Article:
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Does IF fat burning = Ketosis?

by (10)
Updated about 2 hours ago
Created April 17, 2012 at 6:44 PM

I am NOT on a low carb diet. I eat around 125 to 175 grams of carbs per day. I also IF 16 to 18 hours, eat in a small window. If I am in a fasted state, am I burning fat or carbs? If I am burning fat, is that the same as being in Ketosis?

I understand:

Low carbs- burn Ketones / Intermittent fasting - burn fat

I am not trying to enter in to Ketosis, but I am IF, sometimes 20hrs on the weekends. Just wondering if switching to fat burning mode is the same as burning Ketones on a higher carb paleo diet.

Thanks

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19120 · April 17, 2012 at 8:21 PM

It's 4/17, so that means you plan to fast 4 straight days (if you haven't already started, then 5 days). I'm all for IF -- what you are describing is not IF, it's self-starvation. People don't enter "starvation mode" by skipping a meal, as some people think, but rather it takes 2-3 days ... at which point you will have actually, purposefully entered "starvation mode". While IF can ramp up metabolism, starving will slow it down. Please be careful with what you do to your body. To each their own, but I cannot advocate someone ever purposefully starving themselves.

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20908 · April 17, 2012 at 6:50 PM

From the wikipedia page (http://en.wikipedia.org/wiki/Ketosis)

When glycogen stores are not available in the cells, fat (triacylglycerol) is cleaved to provide 3 fatty acid chains and 1 glycerol molecule in a process called lipolysis. Most of the body is able to use fatty acids as an alternative source of energy in a process called beta-oxidation. One of the products of beta-oxidation is acetyl-CoA, which can be further used in the Krebs cycle. During prolonged fasting or starvation, acetyl-CoA in the liver is used to produce ketone bodies instead, leading to a state of ketosis.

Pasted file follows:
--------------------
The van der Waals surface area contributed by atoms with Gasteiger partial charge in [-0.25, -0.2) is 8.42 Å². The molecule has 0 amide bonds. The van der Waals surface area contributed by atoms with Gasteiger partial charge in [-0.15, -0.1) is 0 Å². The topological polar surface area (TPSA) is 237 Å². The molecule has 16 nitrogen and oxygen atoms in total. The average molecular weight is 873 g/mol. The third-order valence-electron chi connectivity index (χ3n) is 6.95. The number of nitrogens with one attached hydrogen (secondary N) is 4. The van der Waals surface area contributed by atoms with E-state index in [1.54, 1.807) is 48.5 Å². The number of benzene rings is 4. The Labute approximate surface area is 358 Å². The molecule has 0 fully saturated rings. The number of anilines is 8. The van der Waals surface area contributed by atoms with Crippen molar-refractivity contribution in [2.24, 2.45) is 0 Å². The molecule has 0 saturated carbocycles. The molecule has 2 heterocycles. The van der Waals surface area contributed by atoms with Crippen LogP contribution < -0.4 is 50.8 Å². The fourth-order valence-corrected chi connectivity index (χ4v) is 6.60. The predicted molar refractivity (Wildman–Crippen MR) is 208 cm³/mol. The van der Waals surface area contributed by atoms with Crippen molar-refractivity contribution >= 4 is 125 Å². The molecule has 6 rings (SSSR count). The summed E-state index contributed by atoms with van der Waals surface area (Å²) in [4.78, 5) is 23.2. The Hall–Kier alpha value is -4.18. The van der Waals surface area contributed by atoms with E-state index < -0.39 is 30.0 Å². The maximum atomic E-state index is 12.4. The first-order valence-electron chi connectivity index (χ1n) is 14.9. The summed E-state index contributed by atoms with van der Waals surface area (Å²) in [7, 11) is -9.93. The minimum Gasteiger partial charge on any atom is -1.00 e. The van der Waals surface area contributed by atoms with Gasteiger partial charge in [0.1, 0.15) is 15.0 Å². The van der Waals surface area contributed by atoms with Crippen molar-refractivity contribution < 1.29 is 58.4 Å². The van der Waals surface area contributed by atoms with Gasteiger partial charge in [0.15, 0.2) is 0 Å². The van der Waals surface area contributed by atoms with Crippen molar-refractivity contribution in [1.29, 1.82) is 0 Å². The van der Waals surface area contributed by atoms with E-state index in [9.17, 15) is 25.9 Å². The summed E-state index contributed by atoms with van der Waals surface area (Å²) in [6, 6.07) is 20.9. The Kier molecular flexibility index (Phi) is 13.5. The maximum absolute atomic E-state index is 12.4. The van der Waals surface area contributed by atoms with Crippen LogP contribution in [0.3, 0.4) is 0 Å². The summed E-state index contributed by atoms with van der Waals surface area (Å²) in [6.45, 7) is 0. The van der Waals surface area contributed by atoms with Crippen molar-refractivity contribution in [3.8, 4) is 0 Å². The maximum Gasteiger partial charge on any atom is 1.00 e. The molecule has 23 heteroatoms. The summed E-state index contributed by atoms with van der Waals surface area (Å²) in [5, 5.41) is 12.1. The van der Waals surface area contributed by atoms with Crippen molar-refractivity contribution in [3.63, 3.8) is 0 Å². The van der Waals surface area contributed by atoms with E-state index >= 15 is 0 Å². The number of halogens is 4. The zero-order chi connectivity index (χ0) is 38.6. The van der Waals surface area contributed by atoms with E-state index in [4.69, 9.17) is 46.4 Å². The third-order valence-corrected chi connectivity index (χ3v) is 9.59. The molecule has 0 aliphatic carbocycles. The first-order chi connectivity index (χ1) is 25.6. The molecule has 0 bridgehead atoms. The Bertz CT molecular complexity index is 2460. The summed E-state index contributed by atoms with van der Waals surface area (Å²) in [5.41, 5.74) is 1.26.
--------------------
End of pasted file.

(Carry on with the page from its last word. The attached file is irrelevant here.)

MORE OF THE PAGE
During starvation or a long physical training session, the body starts using fatty acids instead of glucose. The brain cannot use long-chain fatty acids for energy because they are completely albumin-bound and cannot cross the blood-brain barrier. Not all medium-chain fatty acids are bound to albumin. The unbound medium-chain fatty acids are soluble in the blood and can cross the blood-brain barrier.[2] The ketone bodies produced in the liver can also cross the blood-brain barrier. In the brain, these ketone bodies are then incorporated into acetyl-CoA and used in the citric acid cycle.

I interpret that as, you burn sugar first, then fat second, after sufficient time buring fat you start burning the actyl-CoA as ketones. How long that "sufficient time" is probably varies greatly from individual to individual, so the only want to know for sure is to test it. I'm pretty sure that if I skip lunch, by the time I get home from work I'm in ketosis.

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272 · April 17, 2012 at 7:41 PM

I can always tell when I'm at that "boundary zone" of slipping into ketosis because I become hyper-sensitive to food. I'm actually in the state right now. I fasted yesterday (after a big weekend with lots of extra food). I had a lot of food in my system, still--so I don't think I was in ketosis yesterday. Today, however, I'm hyper-sensitive to food smells, visualizations, etc. My body is transitioning and my brain is encouraging me to eat so that it doesn't have to shift my body to burning ketones.

What my brain doesn't realize is that I'm going to fast all week and it won't have any food at all till Saturday... ;)

Ebb10603524dd22621c1155dd7ddf106
19120 · April 17, 2012 at 8:21 PM

It's 4/17, so that means you plan to fast 4 straight days (if you haven't already started, then 5 days). I'm all for IF -- what you are describing is not IF, it's self-starvation. People don't enter "starvation mode" by skipping a meal, as some people think, but rather it takes 2-3 days ... at which point you will have actually, purposefully entered "starvation mode". While IF can ramp up metabolism, starving will slow it down. Please be careful with what you do to your body. To each their own, but I cannot advocate someone ever purposefully starving themselves.

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